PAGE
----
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Why do Chess Engines Play so Much Better than Bridge Playing Computers?

  • #21

    This is slightly off-topic, but high-level bridge has been rocked with cheating scandals all through it's history, from the 1920's until today. There seems to be a massive amount of cheating going on, as well as a tendency for losing teams to make accusations.

  • #22
    Off topic.
  • #23
    [COMMENT DELETED]
  • #24
    LethalRook_1892 wrote:
    Off topic.

     

    Apologies, I guess I just got carried away.

     

    As to the topic, my guess it that it's simply from lack of interest. Bridge just doesn't seem to command the same degree of interest (from programmers, at least) as chess, poker, or even checkers.

     

    Not sure why that is, but it appears to be the case.

  • #25

    Hoping you get a bad opponent isn't the same as randomness, I hope that's clear.

    I wonder if part of the issue is that Bridge is simply a more social game than chess. 

  • #26

    Tournament bridge is far from a social game! I have played in "OTB" bridge and chess tournaments, and there is no difference in the extreme intensity and competitiveness! One big difference is that in bridge you have a partner, and when things aren't going well, I've seen some pretty ugly partnership arguments!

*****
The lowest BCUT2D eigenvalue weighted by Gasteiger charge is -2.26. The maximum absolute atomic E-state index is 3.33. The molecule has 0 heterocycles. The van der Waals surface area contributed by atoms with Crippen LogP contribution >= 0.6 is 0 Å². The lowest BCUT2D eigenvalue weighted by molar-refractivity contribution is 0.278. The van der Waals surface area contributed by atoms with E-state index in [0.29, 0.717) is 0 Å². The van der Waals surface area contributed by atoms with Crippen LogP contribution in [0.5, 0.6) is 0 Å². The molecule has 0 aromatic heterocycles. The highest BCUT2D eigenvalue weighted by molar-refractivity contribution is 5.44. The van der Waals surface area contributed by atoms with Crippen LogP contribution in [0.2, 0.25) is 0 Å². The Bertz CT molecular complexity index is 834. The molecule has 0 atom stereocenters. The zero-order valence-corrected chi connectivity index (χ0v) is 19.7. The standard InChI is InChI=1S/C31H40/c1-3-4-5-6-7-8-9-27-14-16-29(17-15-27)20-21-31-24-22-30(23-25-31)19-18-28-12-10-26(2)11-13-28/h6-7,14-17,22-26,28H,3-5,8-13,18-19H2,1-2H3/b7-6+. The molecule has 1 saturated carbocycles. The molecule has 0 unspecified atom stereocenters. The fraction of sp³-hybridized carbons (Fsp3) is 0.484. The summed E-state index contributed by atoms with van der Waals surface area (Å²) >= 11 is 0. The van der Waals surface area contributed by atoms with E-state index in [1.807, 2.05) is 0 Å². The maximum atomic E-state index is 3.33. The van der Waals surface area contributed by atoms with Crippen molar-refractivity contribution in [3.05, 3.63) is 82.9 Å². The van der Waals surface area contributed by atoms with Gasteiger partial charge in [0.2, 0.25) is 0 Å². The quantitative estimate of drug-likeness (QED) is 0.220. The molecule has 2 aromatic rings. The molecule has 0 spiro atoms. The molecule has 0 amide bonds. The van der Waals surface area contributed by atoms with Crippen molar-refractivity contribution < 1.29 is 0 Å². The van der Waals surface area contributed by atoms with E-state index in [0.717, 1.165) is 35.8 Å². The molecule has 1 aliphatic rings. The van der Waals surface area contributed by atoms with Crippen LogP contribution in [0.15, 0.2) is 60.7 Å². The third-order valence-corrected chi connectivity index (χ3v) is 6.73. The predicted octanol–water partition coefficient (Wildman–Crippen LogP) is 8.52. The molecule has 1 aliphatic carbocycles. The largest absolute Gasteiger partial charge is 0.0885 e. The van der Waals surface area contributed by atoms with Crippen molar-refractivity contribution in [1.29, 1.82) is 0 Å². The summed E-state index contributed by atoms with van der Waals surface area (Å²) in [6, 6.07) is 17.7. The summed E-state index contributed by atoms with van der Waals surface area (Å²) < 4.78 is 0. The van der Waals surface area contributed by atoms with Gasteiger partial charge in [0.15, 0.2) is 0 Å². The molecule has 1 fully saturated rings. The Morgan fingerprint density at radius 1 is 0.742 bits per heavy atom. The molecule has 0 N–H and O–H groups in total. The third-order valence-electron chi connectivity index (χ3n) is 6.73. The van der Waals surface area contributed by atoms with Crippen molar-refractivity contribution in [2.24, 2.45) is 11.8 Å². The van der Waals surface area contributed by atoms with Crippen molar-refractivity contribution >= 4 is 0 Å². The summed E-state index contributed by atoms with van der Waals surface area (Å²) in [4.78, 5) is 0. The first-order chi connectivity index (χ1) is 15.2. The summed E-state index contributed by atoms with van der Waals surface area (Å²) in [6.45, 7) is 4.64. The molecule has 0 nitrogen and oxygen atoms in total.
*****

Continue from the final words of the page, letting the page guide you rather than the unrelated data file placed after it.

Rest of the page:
• #27

    You appear to have proved my point for me. 

  • #28
    hairhorn wrote:

    You appear to have proved my point for me. 

    I'm not sure which point! 

  • #29
    mickynj wrote:

    Tournament bridge is far from a social game! [...] One big difference is that in bridge you have a partner, and when things aren't going well, I've seen some pretty ugly partnership arguments!

    My point was that Bridge is more social (not more polite), so is something you're less likely to want to play yourself on a computer. 

  • #30

    Yes, I would agree, although at least for us old-timers, chess played alone in a room is immeasurably less enjoyable than chess played i a tournament hall

  • #31
    zborg wrote:

    Probably because it's a multi-person game?